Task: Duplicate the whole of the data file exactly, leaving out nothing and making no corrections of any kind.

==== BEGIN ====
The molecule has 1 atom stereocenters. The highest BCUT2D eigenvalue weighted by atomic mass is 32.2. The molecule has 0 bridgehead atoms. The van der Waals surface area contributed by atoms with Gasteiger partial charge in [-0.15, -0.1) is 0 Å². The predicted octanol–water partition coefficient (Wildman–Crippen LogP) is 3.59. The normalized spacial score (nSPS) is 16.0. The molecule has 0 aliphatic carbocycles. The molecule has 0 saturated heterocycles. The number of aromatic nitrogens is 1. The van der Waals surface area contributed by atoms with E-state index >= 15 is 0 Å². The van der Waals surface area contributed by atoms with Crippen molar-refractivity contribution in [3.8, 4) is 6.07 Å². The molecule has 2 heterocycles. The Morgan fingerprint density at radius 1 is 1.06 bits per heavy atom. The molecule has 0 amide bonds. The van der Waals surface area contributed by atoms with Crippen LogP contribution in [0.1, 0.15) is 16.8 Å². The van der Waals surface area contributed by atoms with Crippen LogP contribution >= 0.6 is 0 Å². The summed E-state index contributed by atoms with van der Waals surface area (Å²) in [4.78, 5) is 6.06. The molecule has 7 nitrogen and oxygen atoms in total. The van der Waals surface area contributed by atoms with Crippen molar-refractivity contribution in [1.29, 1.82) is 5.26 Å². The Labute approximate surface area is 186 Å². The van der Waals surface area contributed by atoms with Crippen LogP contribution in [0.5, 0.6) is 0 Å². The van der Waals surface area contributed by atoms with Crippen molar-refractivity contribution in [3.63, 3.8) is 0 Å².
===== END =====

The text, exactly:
The molecule has 1 atom stereocenters. The highest BCUT2D eigenvalue weighted by atomic mass is 32.2. The molecule has 0 bridgehead atoms. The van der Waals surface area contributed by atoms with Gasteiger partial charge in [-0.15, -0.1) is 0 Å². The predicted octanol–water partition coefficient (Wildman–Crippen LogP) is 3.59. The normalized spacial score (nSPS) is 16.0. The molecule has 0 aliphatic carbocycles. The molecule has 0 saturated heterocycles. The number of aromatic nitrogens is 1. The van der Waals surface area contributed by atoms with E-state index >= 15 is 0 Å². The van der Waals surface area contributed by atoms with Crippen molar-refractivity contribution in [3.8, 4) is 6.07 Å². The molecule has 2 heterocycles. The Morgan fingerprint density at radius 1 is 1.06 bits per heavy atom. The molecule has 0 amide bonds. The van der Waals surface area contributed by atoms with Crippen LogP contribution in [0.1, 0.15) is 16.8 Å². The van der Waals surface area contributed by atoms with Crippen LogP contribution >= 0.6 is 0 Å². The summed E-state index contributed by atoms with van der Waals surface area (Å²) in [4.78, 5) is 6.06. The molecule has 7 nitrogen and oxygen atoms in total. The van der Waals surface area contributed by atoms with Crippen molar-refractivity contribution in [1.29, 1.82) is 5.26 Å². The Labute approximate surface area is 186 Å². The van der Waals surface area contributed by atoms with Crippen LogP contribution in [0.5, 0.6) is 0 Å². The van der Waals surface area contributed by atoms with Crippen molar-refractivity contribution in [3.63, 3.8) is 0 Å².